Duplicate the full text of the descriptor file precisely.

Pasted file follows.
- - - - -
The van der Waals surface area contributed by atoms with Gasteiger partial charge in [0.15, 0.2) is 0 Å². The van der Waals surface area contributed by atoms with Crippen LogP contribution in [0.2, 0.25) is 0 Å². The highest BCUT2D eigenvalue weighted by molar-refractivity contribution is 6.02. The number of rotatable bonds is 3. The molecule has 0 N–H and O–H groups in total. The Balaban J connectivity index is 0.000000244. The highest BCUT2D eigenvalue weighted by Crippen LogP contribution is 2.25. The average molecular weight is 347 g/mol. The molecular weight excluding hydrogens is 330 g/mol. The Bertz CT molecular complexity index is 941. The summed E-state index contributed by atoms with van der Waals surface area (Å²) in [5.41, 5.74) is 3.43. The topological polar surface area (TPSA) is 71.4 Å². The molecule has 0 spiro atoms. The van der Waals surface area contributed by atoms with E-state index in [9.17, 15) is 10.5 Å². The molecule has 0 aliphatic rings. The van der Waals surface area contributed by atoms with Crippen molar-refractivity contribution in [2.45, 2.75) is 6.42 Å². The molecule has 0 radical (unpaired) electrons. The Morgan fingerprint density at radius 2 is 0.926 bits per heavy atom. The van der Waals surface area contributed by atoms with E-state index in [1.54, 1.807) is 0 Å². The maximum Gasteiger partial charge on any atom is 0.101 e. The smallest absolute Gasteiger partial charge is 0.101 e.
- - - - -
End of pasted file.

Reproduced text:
The van der Waals surface area contributed by atoms with Gasteiger partial charge in [0.15, 0.2) is 0 Å². The van der Waals surface area contributed by atoms with Crippen LogP contribution in [0.2, 0.25) is 0 Å². The highest BCUT2D eigenvalue weighted by molar-refractivity contribution is 6.02. The number of rotatable bonds is 3. The molecule has 0 N–H and O–H groups in total. The Balaban J connectivity index is 0.000000244. The highest BCUT2D eigenvalue weighted by Crippen LogP contribution is 2.25. The average molecular weight is 347 g/mol. The molecular weight excluding hydrogens is 330 g/mol. The Bertz CT molecular complexity index is 941. The summed E-state index contributed by atoms with van der Waals surface area (Å²) in [5.41, 5.74) is 3.43. The topological polar surface area (TPSA) is 71.4 Å². The molecule has 0 spiro atoms. The van der Waals surface area contributed by atoms with E-state index in [9.17, 15) is 10.5 Å². The molecule has 0 aliphatic rings. The van der Waals surface area contributed by atoms with Crippen molar-refractivity contribution in [2.45, 2.75) is 6.42 Å². The molecule has 0 radical (unpaired) electrons. The Morgan fingerprint density at radius 2 is 0.926 bits per heavy atom. The van der Waals surface area contributed by atoms with E-state index in [1.54, 1.807) is 0 Å². The maximum Gasteiger partial charge on any atom is 0.101 e. The smallest absolute Gasteiger partial charge is 0.101 e.